The expansion and diversification of the fashion industry has lead to the inclusivity of various veiled models who have debuted on runways and collaborated with luxury brands in advertising campaigns.
22-year-old Tunisian-French model, Taqwa Bint Ali, recently became the first Hijabi model to collaborate with the French designer Jean Paul Gaultier’s, signifying a major step in the brand’s embracement of diversity within tis campaigns.
Born and raised in Paris, Taqwa has witness controversy surrounding hijabs within the community and works to shed light on Muslim creators and talent within the industry. She is a co-founder of the first modest fashion platform and is involved with the AKAGI CLUB project: a safe place for Muslim women who are interested in keeping active and playing sports.
Harper’s Bazaar Arabia had the chance to chat with Taqwa about her thoughts on starring in the new Jean Paul Gaultier campaign, diversity within the fashion industry and important life lessons for the next generation of hijabi girls.
Harper's Bazaar Arabia (HBA): How did you start modeling? Was it something you always wanted to do?
Taqwa Bint Ali (TBA): I do not define myself as a model. I am the co-founder of the first modest fashion platform in France, my projects revolve around highlighting and representing the Muslim creative scene in fashion, art and also sport in France. I actually never did a casting; however, I was ‘spotted’ by the values and the projects that I lead.
HBA: Can you tell us more about this collaboration with Jean Paul Gaultier? What has been your proudest moment in your career so far?
TBA: For this fashion week, the house of Jean Paul Gaultier decided not to do a show and instead highlight the archives of the house.
They called on various ‘muses’ who each represented their own universe. The house made a huge step forward, in terms of diversity [by including a hijabi model] and I am so proud to be part of it. To become the first hijabi model in a Jean Paul Gaultier campaign and to be supported by such an influential French luxury brand, especially against islamophobia in France, really means a lot to me.
HBA: As an ethnic minority in the fashion industry in France, did you ever feel misrepresented?
TBA: Of course, as a hijabi living in the West I have rarely seen a representation of a North African or Arab woman, let alone someone wearing a hijab.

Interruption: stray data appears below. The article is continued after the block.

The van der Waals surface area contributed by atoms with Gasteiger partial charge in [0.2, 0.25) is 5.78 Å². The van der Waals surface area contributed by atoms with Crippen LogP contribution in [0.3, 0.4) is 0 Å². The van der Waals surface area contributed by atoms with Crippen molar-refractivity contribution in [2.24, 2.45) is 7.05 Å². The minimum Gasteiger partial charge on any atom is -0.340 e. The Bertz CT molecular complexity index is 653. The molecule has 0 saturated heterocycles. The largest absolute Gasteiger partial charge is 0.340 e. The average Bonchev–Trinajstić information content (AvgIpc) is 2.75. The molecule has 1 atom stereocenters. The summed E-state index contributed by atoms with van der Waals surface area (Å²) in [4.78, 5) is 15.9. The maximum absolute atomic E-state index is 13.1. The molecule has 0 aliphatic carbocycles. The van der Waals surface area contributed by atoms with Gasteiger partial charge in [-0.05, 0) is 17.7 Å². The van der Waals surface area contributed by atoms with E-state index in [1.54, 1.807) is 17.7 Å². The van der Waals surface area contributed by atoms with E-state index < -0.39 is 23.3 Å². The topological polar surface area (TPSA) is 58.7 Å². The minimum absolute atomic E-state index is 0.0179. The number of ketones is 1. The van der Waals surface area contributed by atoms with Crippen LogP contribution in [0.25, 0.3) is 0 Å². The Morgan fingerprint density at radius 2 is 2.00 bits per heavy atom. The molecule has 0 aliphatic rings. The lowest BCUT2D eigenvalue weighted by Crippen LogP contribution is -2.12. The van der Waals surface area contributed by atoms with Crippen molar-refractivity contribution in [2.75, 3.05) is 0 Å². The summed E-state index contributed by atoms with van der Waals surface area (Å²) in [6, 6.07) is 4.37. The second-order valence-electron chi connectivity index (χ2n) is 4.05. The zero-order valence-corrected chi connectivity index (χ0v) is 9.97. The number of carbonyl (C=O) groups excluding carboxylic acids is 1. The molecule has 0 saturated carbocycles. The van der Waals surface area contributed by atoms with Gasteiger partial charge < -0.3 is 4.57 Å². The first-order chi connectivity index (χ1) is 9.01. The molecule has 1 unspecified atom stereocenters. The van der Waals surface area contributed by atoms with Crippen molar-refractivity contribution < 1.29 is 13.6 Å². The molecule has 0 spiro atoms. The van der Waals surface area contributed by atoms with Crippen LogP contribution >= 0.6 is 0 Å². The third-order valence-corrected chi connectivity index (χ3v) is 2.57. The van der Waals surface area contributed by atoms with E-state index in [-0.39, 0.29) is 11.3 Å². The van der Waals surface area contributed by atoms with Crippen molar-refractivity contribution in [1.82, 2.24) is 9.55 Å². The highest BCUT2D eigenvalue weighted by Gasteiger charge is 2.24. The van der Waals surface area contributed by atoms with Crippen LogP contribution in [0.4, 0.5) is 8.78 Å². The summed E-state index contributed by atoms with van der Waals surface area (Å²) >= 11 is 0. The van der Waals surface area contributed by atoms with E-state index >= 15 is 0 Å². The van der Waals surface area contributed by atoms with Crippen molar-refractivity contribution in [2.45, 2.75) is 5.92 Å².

Today, thanks to models like Halima Aden, Ugbad Abdi, Ikram Abdi Omar and many others, it has gained increasing recognition in various aspects – not just fashion. On the other hand, in France [it is still seen as taboo]; you will never see a hijabi. . . in an advertising poster in the street – and if this is the case it will probably be considered ‘controversial.’
HBA: What is the most important life lesson that your career has taught you and what advice would you give to young girls?
TBA: As a hijabi in the fashion industry, I would say that I learned to believe in myself first before anyone else. I encourage girls to remember you don't need them, they need you. When I say "them" I mean brands, agencies, etc. Today’s society has to be inclusive and include diversity. It needs to include people who represent minorities.
HBA: What is one thing people may be surprised to find out about you?
TBA: People are often surprised when I tell them I played basketball for 6 years. We rarely have an image of the Muslim woman in sports and this is one of the reasons why we created AKAGI CLUB: a safe place for practicing sport among Muslim women. With this project we hope that, in the future, people will no longer be surprised that a woman who wears a hijab practices sports and is active.
HBA: How do you take care of your hair under the hijab?
TBA: Just because you cover your hair, don’t mean you should stop caring for it! Since my hair is rarely exposed to the sun, I make sure to try to use oils to keep it hydrated.
This interview has been edited for clarity.
Lead image courtesy of Instagram/taqwabintali